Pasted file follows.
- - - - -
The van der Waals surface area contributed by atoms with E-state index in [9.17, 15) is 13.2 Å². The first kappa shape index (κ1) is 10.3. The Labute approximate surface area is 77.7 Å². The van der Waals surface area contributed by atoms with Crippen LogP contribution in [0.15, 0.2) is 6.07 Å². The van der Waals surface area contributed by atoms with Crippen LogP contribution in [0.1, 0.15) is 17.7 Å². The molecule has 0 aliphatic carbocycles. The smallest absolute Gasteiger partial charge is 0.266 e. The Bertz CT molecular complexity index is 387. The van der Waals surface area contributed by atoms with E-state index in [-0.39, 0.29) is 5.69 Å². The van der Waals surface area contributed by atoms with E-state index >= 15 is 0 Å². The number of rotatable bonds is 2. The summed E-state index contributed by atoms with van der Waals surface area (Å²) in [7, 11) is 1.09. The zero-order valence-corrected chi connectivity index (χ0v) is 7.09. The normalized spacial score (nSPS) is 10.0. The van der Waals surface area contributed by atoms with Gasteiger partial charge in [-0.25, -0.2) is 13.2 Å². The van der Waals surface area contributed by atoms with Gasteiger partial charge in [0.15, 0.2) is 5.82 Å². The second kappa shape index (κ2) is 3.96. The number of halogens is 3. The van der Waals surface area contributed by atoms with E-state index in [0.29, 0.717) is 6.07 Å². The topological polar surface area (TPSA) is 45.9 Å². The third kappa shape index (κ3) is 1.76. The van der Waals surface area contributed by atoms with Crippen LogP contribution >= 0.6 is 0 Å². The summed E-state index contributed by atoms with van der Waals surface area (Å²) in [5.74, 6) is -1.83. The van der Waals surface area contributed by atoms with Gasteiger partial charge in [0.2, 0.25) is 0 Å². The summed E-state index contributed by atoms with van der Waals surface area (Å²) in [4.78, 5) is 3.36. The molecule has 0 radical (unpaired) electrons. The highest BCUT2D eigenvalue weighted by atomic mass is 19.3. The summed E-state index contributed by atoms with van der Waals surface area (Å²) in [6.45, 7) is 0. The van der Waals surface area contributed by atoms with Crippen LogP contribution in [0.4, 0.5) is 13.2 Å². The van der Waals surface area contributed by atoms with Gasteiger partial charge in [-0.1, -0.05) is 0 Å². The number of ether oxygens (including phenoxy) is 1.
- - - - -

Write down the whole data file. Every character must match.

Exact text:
The van der Waals surface area contributed by atoms with E-state index in [9.17, 15) is 13.2 Å². The first kappa shape index (κ1) is 10.3. The Labute approximate surface area is 77.7 Å². The van der Waals surface area contributed by atoms with Crippen LogP contribution in [0.15, 0.2) is 6.07 Å². The van der Waals surface area contributed by atoms with Crippen LogP contribution in [0.1, 0.15) is 17.7 Å². The molecule has 0 aliphatic carbocycles. The smallest absolute Gasteiger partial charge is 0.266 e. The Bertz CT molecular complexity index is 387. The van der Waals surface area contributed by atoms with E-state index in [-0.39, 0.29) is 5.69 Å². The van der Waals surface area contributed by atoms with E-state index >= 15 is 0 Å². The number of rotatable bonds is 2. The summed E-state index contributed by atoms with van der Waals surface area (Å²) in [7, 11) is 1.09. The zero-order valence-corrected chi connectivity index (χ0v) is 7.09. The normalized spacial score (nSPS) is 10.0. The van der Waals surface area contributed by atoms with Gasteiger partial charge in [-0.25, -0.2) is 13.2 Å². The van der Waals surface area contributed by atoms with Gasteiger partial charge in [0.15, 0.2) is 5.82 Å². The second kappa shape index (κ2) is 3.96. The number of halogens is 3. The van der Waals surface area contributed by atoms with E-state index in [0.29, 0.717) is 6.07 Å². The topological polar surface area (TPSA) is 45.9 Å². The third kappa shape index (κ3) is 1.76. The van der Waals surface area contributed by atoms with Crippen LogP contribution >= 0.6 is 0 Å². The summed E-state index contributed by atoms with van der Waals surface area (Å²) in [5.74, 6) is -1.83. The van der Waals surface area contributed by atoms with Gasteiger partial charge in [0.2, 0.25) is 0 Å². The summed E-state index contributed by atoms with van der Waals surface area (Å²) in [4.78, 5) is 3.36. The molecule has 0 radical (unpaired) electrons. The highest BCUT2D eigenvalue weighted by atomic mass is 19.3. The summed E-state index contributed by atoms with van der Waals surface area (Å²) in [6.45, 7) is 0. The van der Waals surface area contributed by atoms with Crippen LogP contribution in [0.4, 0.5) is 13.2 Å². The van der Waals surface area contributed by atoms with Gasteiger partial charge in [-0.1, -0.05) is 0 Å². The number of ether oxygens (including phenoxy) is 1.